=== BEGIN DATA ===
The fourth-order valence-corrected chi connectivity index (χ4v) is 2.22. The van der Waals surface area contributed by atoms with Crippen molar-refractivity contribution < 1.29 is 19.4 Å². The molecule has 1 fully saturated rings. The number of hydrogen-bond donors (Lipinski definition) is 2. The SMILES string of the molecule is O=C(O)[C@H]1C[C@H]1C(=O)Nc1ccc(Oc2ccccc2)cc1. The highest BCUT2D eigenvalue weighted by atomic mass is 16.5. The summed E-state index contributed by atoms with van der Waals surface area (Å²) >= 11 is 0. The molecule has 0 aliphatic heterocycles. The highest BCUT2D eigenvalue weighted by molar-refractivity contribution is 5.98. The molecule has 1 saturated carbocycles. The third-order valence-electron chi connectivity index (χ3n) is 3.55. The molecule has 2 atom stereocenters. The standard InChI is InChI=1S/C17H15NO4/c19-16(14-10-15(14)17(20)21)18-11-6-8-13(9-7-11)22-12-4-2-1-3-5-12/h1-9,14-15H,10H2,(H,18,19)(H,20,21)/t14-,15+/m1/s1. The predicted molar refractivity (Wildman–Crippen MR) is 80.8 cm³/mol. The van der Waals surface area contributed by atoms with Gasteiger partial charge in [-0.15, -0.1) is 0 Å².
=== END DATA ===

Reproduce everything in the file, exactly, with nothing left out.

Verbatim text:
The fourth-order valence-corrected chi connectivity index (χ4v) is 2.22. The van der Waals surface area contributed by atoms with Crippen molar-refractivity contribution < 1.29 is 19.4 Å². The molecule has 1 fully saturated rings. The number of hydrogen-bond donors (Lipinski definition) is 2. The SMILES string of the molecule is O=C(O)[C@H]1C[C@H]1C(=O)Nc1ccc(Oc2ccccc2)cc1. The highest BCUT2D eigenvalue weighted by atomic mass is 16.5. The summed E-state index contributed by atoms with van der Waals surface area (Å²) >= 11 is 0. The molecule has 0 aliphatic heterocycles. The highest BCUT2D eigenvalue weighted by molar-refractivity contribution is 5.98. The molecule has 1 saturated carbocycles. The third-order valence-electron chi connectivity index (χ3n) is 3.55. The molecule has 2 atom stereocenters. The standard InChI is InChI=1S/C17H15NO4/c19-16(14-10-15(14)17(20)21)18-11-6-8-13(9-7-11)22-12-4-2-1-3-5-12/h1-9,14-15H,10H2,(H,18,19)(H,20,21)/t14-,15+/m1/s1. The predicted molar refractivity (Wildman–Crippen MR) is 80.8 cm³/mol. The van der Waals surface area contributed by atoms with Gasteiger partial charge in [-0.15, -0.1) is 0 Å².